Fireworks in the Office!
Workplace bullying and toxic work environments
Workplace bullying is the second most pervasive workplace issue in the UK, after stress, according to the TUC. A quarter of workers had been bullied in the last five years, a University of Manchester survey showed, while almost half had witnessed bullying at work.
Repeated reports focusing on different sectors have highlighted that, despite a lot of talk and posturing, far more needs to be done to effectively tackle this problem. Two released at the start of July showed the extent of bullying and harassment in both the House of Lords and the House of Commons, with one in five peers accused of behaving inappropriately or in a rude or high-handed manner.
The month before, the In Plain Sight report looking at the charity sector found just three per cent of charity workers who complained about bullying felt it was dealt with satisfactorily and 68 per cent of bullying cases were not resolved.
Where senior business leaders are those accused of bullying and harassment, we can expect such behaviour to trickle down from the top, creating a toxic working culture throughout the organisation. This is where a strong HR team with robust policies is vital.
The highly pressured and performance-driven nature of many modern workplaces has helped to blur the line between exacting standards and strong leadership, on the one hand, and plain bullying, on the other.
This not only has a hugely damaging effect on the mental and physical wellbeing and performance of the individual staff members who are victims, but also their colleagues. It results in talented and otherwise engaged and productive employees underperforming, taking more sick leave and leaving the business. If it becomes public, it will make investors think twice about where to place their money.
An unhappy and stressed workforce is a less productive workforce, so, besides the human cost, it will ultimately depress the success and reputation of the business.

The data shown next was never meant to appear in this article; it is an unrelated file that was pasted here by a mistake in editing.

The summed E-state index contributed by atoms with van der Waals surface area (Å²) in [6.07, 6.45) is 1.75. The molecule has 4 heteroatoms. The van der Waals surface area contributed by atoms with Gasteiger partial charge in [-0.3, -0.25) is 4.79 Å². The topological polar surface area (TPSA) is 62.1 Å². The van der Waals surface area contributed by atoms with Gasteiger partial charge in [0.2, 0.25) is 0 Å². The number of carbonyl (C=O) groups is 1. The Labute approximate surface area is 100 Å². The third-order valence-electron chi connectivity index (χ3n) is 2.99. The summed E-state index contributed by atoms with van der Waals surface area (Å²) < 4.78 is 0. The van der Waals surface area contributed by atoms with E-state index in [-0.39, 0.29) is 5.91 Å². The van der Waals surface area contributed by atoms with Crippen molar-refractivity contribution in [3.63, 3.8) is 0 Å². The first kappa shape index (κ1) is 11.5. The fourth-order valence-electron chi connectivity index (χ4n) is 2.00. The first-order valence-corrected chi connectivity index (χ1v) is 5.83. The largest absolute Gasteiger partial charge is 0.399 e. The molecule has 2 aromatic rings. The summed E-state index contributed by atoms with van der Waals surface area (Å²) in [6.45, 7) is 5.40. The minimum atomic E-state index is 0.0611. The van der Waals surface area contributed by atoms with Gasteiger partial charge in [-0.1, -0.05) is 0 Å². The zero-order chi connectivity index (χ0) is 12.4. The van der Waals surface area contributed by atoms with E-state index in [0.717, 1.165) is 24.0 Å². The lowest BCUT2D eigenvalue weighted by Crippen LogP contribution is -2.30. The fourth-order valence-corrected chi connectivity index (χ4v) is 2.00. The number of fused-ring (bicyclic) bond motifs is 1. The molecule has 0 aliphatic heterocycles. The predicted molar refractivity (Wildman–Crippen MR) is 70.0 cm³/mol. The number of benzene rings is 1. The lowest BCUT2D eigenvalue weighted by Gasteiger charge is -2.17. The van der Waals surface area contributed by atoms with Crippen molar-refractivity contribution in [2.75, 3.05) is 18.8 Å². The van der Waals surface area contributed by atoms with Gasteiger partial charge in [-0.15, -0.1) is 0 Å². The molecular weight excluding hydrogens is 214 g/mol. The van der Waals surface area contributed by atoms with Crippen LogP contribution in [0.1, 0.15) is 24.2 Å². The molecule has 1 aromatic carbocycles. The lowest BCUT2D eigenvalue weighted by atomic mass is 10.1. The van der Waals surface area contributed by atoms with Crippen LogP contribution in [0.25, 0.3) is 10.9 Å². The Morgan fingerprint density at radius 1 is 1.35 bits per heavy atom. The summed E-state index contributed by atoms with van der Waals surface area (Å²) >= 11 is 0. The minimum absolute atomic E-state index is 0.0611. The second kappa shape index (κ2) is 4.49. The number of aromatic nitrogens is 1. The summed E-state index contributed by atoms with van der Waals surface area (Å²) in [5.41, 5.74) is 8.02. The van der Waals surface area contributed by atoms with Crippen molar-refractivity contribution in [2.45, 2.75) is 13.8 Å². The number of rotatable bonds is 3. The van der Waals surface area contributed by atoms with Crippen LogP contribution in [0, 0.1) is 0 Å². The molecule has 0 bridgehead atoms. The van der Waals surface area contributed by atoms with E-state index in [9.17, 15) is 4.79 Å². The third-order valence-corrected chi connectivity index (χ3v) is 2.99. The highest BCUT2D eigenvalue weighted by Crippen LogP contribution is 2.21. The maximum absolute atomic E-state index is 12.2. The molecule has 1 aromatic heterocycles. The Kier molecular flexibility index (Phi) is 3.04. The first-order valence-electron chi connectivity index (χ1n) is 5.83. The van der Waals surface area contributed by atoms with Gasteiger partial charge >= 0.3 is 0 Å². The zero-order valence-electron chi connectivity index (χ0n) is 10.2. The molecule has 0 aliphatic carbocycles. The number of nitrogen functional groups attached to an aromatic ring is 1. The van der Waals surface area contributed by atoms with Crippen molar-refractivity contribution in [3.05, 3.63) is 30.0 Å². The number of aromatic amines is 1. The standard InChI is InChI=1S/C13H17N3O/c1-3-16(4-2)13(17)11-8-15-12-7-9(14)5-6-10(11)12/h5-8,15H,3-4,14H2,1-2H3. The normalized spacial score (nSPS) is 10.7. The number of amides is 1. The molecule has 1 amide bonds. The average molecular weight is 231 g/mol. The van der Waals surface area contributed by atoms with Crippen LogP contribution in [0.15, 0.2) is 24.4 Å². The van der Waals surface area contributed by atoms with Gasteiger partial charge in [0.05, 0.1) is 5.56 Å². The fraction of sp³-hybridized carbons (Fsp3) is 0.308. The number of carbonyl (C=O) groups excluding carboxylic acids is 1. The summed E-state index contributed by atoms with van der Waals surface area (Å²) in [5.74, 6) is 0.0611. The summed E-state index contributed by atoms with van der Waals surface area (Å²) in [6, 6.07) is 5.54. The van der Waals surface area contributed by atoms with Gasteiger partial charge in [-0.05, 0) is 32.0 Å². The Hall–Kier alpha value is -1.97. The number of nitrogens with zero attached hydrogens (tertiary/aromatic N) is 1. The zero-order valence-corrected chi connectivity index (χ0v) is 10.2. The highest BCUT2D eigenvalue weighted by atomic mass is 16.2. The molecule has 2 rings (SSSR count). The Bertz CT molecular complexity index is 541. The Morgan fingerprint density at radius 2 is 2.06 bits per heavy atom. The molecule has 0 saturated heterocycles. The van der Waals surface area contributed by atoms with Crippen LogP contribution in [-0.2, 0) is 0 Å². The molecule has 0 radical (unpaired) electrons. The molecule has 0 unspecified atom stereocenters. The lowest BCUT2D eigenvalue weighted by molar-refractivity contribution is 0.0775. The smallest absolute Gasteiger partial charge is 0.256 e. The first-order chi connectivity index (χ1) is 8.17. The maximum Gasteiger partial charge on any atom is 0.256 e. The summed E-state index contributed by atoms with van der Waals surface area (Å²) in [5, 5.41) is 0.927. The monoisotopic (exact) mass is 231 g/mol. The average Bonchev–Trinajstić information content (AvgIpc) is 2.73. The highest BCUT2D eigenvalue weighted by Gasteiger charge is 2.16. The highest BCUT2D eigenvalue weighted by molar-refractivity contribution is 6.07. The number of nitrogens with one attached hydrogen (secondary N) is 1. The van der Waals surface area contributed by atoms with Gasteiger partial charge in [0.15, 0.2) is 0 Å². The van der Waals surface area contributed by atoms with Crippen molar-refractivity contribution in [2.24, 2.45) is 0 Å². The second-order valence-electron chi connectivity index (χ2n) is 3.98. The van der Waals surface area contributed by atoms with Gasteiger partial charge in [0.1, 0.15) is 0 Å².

- Eight in 10 workers admit they’ve cried on the job, a new survey from Monster.com reveals.
- Around 14% of employees say they break down in tears at least once a week, or every day. Most blamed their bosses or colleagues, while others said their workloads or personal issues at home were the source of their weeping.
- The majority of the workers—around 45 percent—said that it was their bosses or colleagues that brought them to tears.
- About 20% said they wept in the office due to problems at home or outside of work.
What proactive steps can businesses take to combat harassment and bullying within the workplace?
Raise awareness and educate all staff on the issues
Clear expectations should be written clearly in policies regarding what constitutes appropriate behaviour. Inappropriate behaviour should be clearly defined within the company’s HR policy with examples to aid understanding and recognition eg. Offensive jokes, slurs, intimidation and interference with work.
Robust policies and procedures
Workplaces must have robust guidelines and complaints procedures in place to enable staff to speak out and defend themselves.
Foster positive company values
To create a truly happy and productive workplace, HR must work closely with company bosses to create a culture of respect, based on positive shared values, where those in charge act as role models.